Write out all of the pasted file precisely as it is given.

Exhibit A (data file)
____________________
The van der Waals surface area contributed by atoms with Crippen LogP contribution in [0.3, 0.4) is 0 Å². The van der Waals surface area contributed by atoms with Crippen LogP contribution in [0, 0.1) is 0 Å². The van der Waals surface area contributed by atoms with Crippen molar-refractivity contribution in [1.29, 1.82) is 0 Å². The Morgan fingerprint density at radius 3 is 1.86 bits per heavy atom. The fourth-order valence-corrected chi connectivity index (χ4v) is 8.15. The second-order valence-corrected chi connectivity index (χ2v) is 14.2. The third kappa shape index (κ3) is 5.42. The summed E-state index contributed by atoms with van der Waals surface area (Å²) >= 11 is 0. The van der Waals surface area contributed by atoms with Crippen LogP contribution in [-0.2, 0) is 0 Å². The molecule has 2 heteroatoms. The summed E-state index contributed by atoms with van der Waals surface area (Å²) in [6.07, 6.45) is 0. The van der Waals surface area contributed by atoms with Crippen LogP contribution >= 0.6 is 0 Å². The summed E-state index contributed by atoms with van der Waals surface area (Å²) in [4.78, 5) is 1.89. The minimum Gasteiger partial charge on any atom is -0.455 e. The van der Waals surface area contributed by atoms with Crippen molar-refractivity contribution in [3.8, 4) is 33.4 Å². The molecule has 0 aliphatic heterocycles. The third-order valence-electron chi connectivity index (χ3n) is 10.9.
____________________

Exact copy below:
The van der Waals surface area contributed by atoms with Crippen LogP contribution in [0.3, 0.4) is 0 Å². The van der Waals surface area contributed by atoms with Crippen LogP contribution in [0, 0.1) is 0 Å². The van der Waals surface area contributed by atoms with Crippen molar-refractivity contribution in [1.29, 1.82) is 0 Å². The Morgan fingerprint density at radius 3 is 1.86 bits per heavy atom. The fourth-order valence-corrected chi connectivity index (χ4v) is 8.15. The second-order valence-corrected chi connectivity index (χ2v) is 14.2. The third kappa shape index (κ3) is 5.42. The summed E-state index contributed by atoms with van der Waals surface area (Å²) >= 11 is 0. The van der Waals surface area contributed by atoms with Crippen LogP contribution in [-0.2, 0) is 0 Å². The molecule has 2 heteroatoms. The summed E-state index contributed by atoms with van der Waals surface area (Å²) in [6.07, 6.45) is 0. The van der Waals surface area contributed by atoms with Crippen LogP contribution >= 0.6 is 0 Å². The summed E-state index contributed by atoms with van der Waals surface area (Å²) in [4.78, 5) is 1.89. The minimum Gasteiger partial charge on any atom is -0.455 e. The van der Waals surface area contributed by atoms with Crippen molar-refractivity contribution in [3.8, 4) is 33.4 Å². The molecule has 0 aliphatic heterocycles. The third-order valence-electron chi connectivity index (χ3n) is 10.9.